Keep bushes and trees trimmed so the views of your windows and doors aren’t obstructed. That way, burglars can’t hide near these entry points and your neighbors will be able to see any suspicious activity.
Even if you’ve installed outdoor lighting for aesthetics (and have timers set up to turn on the lights while you’re away), consider adding motion-sensor lights to any areas the standard lights don’t reach.
Set up timers on indoor lights so they randomly turn on at night. Periodically switch the timers to different lamps and rooms so your initial “random” setup doesn’t form a pattern.
Create a Lived-in Look
Draw the blinds to make sure valuables like TVs, stereos, jewelry, guns, liquor, artwork, etc. aren’t visible. Don’t be too uniform about it, though; try to maintain a lived-in appearance rather than a “closed up for the next few months” look.
Keep up with maintenance. Ask a neighbor or hire a lawn service to mow, rake, shovel, etc. You want your place to look lived in.
Keep an Eye on Your Cabin, Even From Afar
Besides making your property less attractive to sneaky thieves by removing valuables, installing better locks, and adding lots of lights, another way to increase security is to install cameras around the outside of the cabin to capture any suspicious action while you’re away.
The images will provide you with evidence (should you need it) and alert you to potential gaps in your cabin security. High-tech surveillance systems are nice, but webcams and trail cameras can be less expensive alternatives and as technology evolves, offer more and more features.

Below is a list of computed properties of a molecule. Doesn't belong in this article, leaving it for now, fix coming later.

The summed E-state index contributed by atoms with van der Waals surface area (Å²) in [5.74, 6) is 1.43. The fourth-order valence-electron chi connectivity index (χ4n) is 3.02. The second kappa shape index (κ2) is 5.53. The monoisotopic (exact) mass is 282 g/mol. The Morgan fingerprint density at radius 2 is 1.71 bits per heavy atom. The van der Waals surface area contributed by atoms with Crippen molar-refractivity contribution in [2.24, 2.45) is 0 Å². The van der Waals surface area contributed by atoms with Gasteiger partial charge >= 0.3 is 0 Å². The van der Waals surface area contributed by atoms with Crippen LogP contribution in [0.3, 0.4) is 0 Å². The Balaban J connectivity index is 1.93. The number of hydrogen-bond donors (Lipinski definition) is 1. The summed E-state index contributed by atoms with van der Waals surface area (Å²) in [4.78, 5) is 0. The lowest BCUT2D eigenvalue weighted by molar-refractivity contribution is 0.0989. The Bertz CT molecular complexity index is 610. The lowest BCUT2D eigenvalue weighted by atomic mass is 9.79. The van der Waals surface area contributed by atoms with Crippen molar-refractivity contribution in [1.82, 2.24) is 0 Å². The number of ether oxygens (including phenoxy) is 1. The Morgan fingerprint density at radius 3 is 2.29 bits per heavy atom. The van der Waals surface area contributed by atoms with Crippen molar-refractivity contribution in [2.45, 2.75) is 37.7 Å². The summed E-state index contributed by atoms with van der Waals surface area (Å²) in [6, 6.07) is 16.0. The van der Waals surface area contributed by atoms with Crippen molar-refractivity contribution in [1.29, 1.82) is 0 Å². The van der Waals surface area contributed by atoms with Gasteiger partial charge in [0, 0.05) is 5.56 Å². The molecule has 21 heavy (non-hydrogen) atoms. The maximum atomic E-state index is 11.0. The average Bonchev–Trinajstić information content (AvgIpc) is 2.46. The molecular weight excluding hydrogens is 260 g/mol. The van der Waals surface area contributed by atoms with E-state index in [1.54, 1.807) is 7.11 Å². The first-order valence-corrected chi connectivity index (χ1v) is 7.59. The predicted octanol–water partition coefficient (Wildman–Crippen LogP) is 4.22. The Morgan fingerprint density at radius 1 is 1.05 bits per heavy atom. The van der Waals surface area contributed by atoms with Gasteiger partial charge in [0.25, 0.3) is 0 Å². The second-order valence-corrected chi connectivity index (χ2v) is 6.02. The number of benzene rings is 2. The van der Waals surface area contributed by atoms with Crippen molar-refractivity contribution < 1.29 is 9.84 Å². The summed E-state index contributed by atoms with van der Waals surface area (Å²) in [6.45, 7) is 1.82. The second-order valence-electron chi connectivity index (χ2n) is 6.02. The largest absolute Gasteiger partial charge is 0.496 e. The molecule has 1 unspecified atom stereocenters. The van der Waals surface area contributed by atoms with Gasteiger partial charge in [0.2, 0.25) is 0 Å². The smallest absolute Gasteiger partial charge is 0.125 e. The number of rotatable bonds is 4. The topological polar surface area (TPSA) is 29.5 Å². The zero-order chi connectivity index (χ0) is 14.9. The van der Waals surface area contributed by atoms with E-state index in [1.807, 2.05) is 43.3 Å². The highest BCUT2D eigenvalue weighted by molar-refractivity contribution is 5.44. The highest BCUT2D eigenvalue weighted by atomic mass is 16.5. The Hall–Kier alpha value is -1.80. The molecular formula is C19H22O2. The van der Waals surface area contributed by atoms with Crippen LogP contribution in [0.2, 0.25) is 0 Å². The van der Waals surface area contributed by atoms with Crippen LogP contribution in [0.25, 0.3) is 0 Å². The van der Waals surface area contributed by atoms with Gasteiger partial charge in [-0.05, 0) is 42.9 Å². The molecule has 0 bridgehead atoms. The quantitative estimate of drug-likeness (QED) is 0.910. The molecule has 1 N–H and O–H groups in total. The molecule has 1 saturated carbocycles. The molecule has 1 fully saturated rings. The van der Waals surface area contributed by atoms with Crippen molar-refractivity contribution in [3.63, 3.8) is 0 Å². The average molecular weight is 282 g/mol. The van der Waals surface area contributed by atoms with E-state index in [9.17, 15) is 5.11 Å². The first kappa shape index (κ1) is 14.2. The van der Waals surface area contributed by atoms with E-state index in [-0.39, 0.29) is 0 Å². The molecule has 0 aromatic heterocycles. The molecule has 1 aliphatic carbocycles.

These cameras are small and inconspicuous, and the most basic models are widely available at affordable prices. Set up multiple cameras around your property, then connect them (using cables or Wi-Fi or even LTE cellular) to a computer inside the cabin. The photos taken by the camera are automatically saved to your hard drive or send to an app, allowing you to access them from any computer or smartphone.
Adding an appropriate app or other security software (high-end cameras often come with their own) will allow you to further manipulate your DIY system. Some let you define what types of motion to record (you want to know every time a window or door opens, but you probably don’t need to see each frame of a squirrel scampering past). You may also be able to receive notifications of any activity via email or text message, and program your device to emit a criminal-deterring sound if triggered.
If you have neither a computer nor internet/cellular service at your cabin, another surveillance option to consider is a motion-activated trail camera. Hunters and wildlife photographers often use them to monitor animal activity. But many people have found that these weather-resistant, discreet cameras are also well-suited for security purposes.
Trail cameras take digital photos and sometimes videos of movement, storing the images to a memory card inside the box. They are typically battery powered, but some offer solar-power options or may be connected to your cabin’s electrical current for long-term operation. Most also include no-flash, infrared technology for capturing images in the dark.
You can opt for a very basic trail camera for less than $100, but there are also more expensive models that takes high-definition images at speeds as fast as three frames per second and can capture license plates of vehicles moving as fast as 50 miles per hour, even at night. With models like that, you can schedule when you want the camera to be on or off, so you don’t have to manually shut it off when you visit the cabin on the weekend.
Learn more about cabin safety and security here.